Moonlight is an Exquisite Game-Changer—and Trevante Rhodes is just Getting Started

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There’s a scene in the new film Moonlight in which the lead character, Chiron, played by 26-year-old newcomer Trevante Rhodes, arrives at a diner to reconnect with his young love, a man whom he hasn’t seen since a shattering teenage foray into lust and betrayal. The scene is expertly framed, patiently paced, and thick with the actors’ chemistry, but it also contains a moment that marks, unequivocally, Rhodes as a talent to watch. Sitting down to a meal before the object of his life-long affections, Chiron quickly pops out his gold fronts in an open, swaggering move, but his eyes are averted, like a kid taking out his retainer at a cafeteria lunch. In a coming of age story, that subtle reference — no matter how oblique — reverberates, and it’s performed with the kind of raw vulnerability and nuance that we can expect from this talented actor.

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Alex R. Hibbert in Moonlight (2016)

Moonlight, which charts a young man’s struggle to know and accept himself over the course of two formative decades, poses a unique challenge for its lead. The film is divided into three distinct chapters, with three different actors playing the protagonist, Chiron, at different stages in his life. The challenge, however, isn’t only that the first two actors to play Chiron, Alex Hibbert and Ashton Sanders in childhood and adolescence respectively, are stunning in their own right and therefore tough acts to follow, it’s that Rhodes comes last. He is the headliner, in a sense, and tasked with seeing the film’s narrative confrontations, resolutions, and redemptions to a satisfying end. Considering the height of that order, how did Rhodes approach playing the adult Chiron, a part that bears the culmination of two other performances, and, in a sense, of the entire film?

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Trevnate Rhodes, Photo: Joe Perri

“Almost like a short story, or a short film,” he said. I had met Rhodes at the Hudson Lofts in downtown Los Angeles. We spoke in an empty side room while the crew prepped for his shoot; our voices echoed against high ceilings and blank walls.

“[Writer-director] Barry [Jenkins] was really adamant about not wanting [the three Chirons] to meet and not allowing us to talk to one another, because he didn’t want us to mimic what the younger versions were doing. It’s so smart … He wanted to depict that throughout our lives, we change … Certain moments happen that are impactful. Chiron went through these changes that were so, so heavy, and the story picks these three particular moments.”

In Rhodes’ chapter, that moment entails not only reconnecting with a childhood crush, but also making a crushing revelation, the kind of cinematic climax that feels earned. Rhodes may not appear until the movie’s final third, but after an exquisite first two acts, his performance does not disappoint — it exceeds even this far-reaching film’s ambitious demands and expectations. Rhodes, who can convey the tension between self-preservation and subsumed longing with a mere flickering glance, is the crescendo.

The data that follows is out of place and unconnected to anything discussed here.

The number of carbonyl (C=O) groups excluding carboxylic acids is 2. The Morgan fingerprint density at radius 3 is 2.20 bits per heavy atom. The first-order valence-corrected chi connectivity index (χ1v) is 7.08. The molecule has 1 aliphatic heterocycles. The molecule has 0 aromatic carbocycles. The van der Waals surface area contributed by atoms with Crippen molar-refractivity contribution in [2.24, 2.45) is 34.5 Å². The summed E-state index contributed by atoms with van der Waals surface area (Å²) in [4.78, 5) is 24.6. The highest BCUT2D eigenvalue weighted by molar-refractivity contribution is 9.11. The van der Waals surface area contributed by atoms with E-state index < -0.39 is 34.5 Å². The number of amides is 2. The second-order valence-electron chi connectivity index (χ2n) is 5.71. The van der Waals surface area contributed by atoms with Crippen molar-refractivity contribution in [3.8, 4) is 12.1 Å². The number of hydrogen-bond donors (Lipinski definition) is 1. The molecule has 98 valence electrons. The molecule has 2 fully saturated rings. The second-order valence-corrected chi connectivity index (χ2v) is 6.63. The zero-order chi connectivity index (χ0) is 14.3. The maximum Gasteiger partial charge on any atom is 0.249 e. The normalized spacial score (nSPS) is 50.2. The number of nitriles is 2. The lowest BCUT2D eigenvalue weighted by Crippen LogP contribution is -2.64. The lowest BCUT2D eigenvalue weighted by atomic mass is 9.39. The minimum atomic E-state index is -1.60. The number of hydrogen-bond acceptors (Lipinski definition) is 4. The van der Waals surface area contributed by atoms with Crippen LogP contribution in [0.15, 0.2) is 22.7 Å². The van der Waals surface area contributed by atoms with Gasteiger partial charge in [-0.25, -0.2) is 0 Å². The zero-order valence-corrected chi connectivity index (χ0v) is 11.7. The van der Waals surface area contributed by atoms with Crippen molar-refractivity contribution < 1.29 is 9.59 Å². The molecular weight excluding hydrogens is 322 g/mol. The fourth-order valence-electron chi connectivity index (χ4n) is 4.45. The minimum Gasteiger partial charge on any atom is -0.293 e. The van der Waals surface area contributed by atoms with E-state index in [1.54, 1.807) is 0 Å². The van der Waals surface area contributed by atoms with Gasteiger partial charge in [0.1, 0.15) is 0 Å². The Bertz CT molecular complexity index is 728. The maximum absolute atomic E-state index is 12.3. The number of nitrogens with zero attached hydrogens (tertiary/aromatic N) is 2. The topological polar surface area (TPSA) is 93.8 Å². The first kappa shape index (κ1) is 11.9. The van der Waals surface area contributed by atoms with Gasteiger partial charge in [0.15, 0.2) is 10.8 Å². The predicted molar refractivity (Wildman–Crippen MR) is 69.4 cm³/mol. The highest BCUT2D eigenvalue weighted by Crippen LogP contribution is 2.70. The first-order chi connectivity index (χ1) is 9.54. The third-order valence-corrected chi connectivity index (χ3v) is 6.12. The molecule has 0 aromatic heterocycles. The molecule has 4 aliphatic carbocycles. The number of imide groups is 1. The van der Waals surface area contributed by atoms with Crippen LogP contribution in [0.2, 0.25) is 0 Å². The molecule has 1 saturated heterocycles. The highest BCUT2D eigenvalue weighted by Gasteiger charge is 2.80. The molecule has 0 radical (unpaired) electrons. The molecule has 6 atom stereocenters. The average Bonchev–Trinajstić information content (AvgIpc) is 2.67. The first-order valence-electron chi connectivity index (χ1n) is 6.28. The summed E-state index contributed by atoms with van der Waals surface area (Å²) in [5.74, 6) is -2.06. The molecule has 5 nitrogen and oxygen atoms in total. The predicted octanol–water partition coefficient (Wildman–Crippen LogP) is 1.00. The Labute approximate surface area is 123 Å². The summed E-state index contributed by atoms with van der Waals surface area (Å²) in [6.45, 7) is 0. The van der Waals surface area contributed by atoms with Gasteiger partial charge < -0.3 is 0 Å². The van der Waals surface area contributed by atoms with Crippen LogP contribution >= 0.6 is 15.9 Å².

But for me, it’s not a conscious thing … Living in [the character’s] skin, you do what they would do … I have no training, honestly … It’s less of a structured dance than a freestyle dance to me.”

As we spoke, Rhodes adjusted his seat to face me. He is present and engaging, an animated conversationalist who occasionally tapped out a little beat on the side of his chair, letting off nervous energy, or maybe just excess steam. (Before becoming an actor, Rhodes was a competitive sprinter at the University of Texas, Austin; a casting director spotted him on the field.) As the hour progressed, I began to get the sense of an actor stretching his craft, poised on the starting line of his career.

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André Holland and Trevante Rhodes in Moonlight (2016)

“I’ve always had some semblance of understanding of people and emotions, but filming [Moonlight] really turned that up to ten,” he said. “I’m always trying to figure out why we do what we do … I’ve read about how certain actors write in the margins of their script, which is cool, I respect that. But for me, it’s not a conscious thing … Living in [the character’s] skin, you do what they would do … I have no training, honestly … It’s less of a structured dance than a freestyle dance to me.”

Rhodes paused, aware even in that moment of his physicality. “I’m gesticulating right now,” he said, “but Chiron is much more subdued, more minimal.” He looked me over for a breath and then mirrored my exact posture, leaning forward over the recorder and into our conversation, the body language of a journalist. “You’re leaning in, like this,” he demonstrated. “At what point in your life did someone do this when they were listening to you, and that made you feel comfortable, so that now you can relay that to other people?”

Rhodes may work by instinct, but he gives due credit to writer-director Barry Jenkins (Medicine for Melancholy) for creating a world to animate. Of the script, he noted, “You just knew that this was something incredible, it was tugging at your heart from the jump …You can feel the weight of it from page one: the way that it’s written, the beats in between, and the pacing that lets you know that a character is really contemplating …that let’s you know who this person is.”

Indeed, Moonlight, which is based on the play In Moonlight Black Boys Look Blue by MacArthur fellow Tarell McCraney, is a patient film, interested in the weight of silences as well as capturing the space that contains them. (The cinematography is breathtaking: filmed in Miami, humidity practically seeps from the celluloid.) Moonlight, and perhaps Chiron in particular, resides in the tension between the unspoken — and what needs to be said. Its themes include the intersection of masculinity, race, identity, and sexuality; it tells the particular story of one human being’s longing to connect. The climactic scenes of Moonlight depend on Rhodes to embody all of that particularity — as well as the universal experience of a slow-burn romance, and a heartbreaking reconciliation with his character’s mother — almost entirely through looks and gestures. It is the ultimate undertaking for a screen actor. In fact, Rhodes cites a scene with Chiron’s mother, played by Naomie Harris (Mandela: Long Walk to Freedom), as “the moment [he] fell in love with acting.”